Updated: May 14
Whether you are employed by a company or self-employed, you may not be taking advantage of some of the time-tested best tips on managing your workload. Here are the top tips on how to make time work for you.
Tip #1: Do a calendar review every Friday afternoon or Monday morning
As you wind down your work week, review what you have accomplished during the week and set objectives for the following week.
Reviewing your calendar can give you a sense of accomplishment and prepare you for even greater success and satisfaction the following week.
In setting objectives for the following week, include meetings, projects and tasks that you would like to complete in the next week. You may include the other parts of your life in an all-encompassing schedule. This may include reminders for family time or obligations, health, exercise, time with friends, volunteer activities, sports and errands (dry cleaners, etc). Some of my clients even schedule in a movie or TV night that includes family or friends!
Tip #2: Don’t be a slave to e-mail
Schedule in three blocks of time each day for email. Time-tested best: Three 30-minute chunks – one at the start of the work day, a second before or after lunch and a third mid-afternoon. Schedule whatever works for you based on your workload, customers and occupation. If your organization/team has a committed response time, break these into smaller chunks more often. You get the idea – allow yourself to be fully present in whatever you’re doing. That maximizes efficiency and decreases stress. Also, turn the email notifier bell off. It acts as a distraction and takes you out of what you are doing to respond to something that likely can be left until your next email check-in time.
Tip#3: Be reasonable in what can be accomplished in your work day
Don’t take on the world! Be reasonable about what can be done in any chunk of time. And always build in time for the unplanned. Give yourself breathing space. And then leave for home more relaxed.
Tip #4: Schedule your day
We all have interruptions and a degree of unexpected meetings and situations. Plan for them. Yes, plan for them. Start each morning with a schedule review.
Add in scheduled meetings
Add in time to view and respond to email
Schedule project/task times based on your weekly objectives
Leave some flex time for interruptions, impromptu meetings, etc.
Tip #5: Evaluate your attendance in any meeting before confirming
We are totally over-meetinged. In session after session I ask for a show of hands of who feel they go to too many meetings. Consistently it is between 90% and 100% of the people polled. Do you attend too many meetings?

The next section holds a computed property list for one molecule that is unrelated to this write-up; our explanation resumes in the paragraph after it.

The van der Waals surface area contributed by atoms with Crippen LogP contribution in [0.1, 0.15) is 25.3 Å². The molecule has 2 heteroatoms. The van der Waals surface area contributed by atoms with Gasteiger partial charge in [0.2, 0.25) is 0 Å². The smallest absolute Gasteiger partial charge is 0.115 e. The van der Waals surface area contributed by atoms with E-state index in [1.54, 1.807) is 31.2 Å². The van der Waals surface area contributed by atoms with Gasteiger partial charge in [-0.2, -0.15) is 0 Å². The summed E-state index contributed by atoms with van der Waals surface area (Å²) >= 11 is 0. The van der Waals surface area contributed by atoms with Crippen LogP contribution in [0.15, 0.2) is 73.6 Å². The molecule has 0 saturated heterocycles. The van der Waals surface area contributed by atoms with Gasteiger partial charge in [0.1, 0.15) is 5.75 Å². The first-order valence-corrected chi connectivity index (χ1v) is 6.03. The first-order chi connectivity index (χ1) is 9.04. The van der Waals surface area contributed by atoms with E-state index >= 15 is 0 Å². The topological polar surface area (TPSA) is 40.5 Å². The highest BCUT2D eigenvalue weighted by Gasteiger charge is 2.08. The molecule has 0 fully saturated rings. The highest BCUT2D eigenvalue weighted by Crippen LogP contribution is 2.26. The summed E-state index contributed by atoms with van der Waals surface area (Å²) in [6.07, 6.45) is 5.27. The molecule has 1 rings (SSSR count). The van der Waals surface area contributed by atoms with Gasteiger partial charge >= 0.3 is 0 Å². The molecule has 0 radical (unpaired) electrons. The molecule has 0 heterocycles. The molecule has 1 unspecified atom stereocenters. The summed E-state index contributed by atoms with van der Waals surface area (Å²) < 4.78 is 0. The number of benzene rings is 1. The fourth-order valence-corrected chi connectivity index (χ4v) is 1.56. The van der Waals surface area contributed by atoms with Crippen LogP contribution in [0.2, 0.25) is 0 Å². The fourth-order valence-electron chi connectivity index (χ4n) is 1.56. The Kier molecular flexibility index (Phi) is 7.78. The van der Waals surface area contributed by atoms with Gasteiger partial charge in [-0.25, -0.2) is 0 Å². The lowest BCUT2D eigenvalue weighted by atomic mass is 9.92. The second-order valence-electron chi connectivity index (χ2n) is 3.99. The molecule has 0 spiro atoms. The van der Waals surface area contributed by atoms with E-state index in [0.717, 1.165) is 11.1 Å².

When you receive a meeting invitation ask yourself:
Do I need to be there?
If so, do I need to attend the entire meeting? Could I attend the portion of the meeting that pertains to me/my team?
If it is for my information only, and there is no input required, can I just receive the minutes from the meeting?
If my presence is not required, can I send someone in my place?
Tip #6: Ask for help!
Why get stressed out and overloaded? When the stress and pressure increase, ask a colleague for help. And offer to reciprocate when they need help. If you question doing this, consider the opposite: a colleague approaches you to ask for help. How would you respond? If we know it works both ways, in most cases we are willing to help out. Remember though, it must be of benefit to both of you. He/she needs to know that they can come to you when in need of help too!
Tip #7: Know when to say ‘no’
Saying no can be ever so empowering. When someone makes a request for your time and effort, evaluate the request. Consider whether it is part of your job, how much time it will take, whether you have the skills to do it, if it utilizes your greatest strength areas and how necessary it is. You must choose in the moment whether to agree to do it or not. Your intuition and gut feelings will guide you in the right direction. Following this will usually give you the response that is best for both of you.
Tip #8: Take a time out before you need it
Being stressed has a huge negative impact on productivity. As you feel your stress level begin to increase, take time out. Unplug from your work for a moment or a few moments…until you are ready to plug back in. Being stressed impacts your interactions too. If engaging with people is the major component of your job, know your own stress signs and take time out before your stress becomes apparent to your customer. It will benefit you, your customer and your productivity.
Tip #9: Be fully present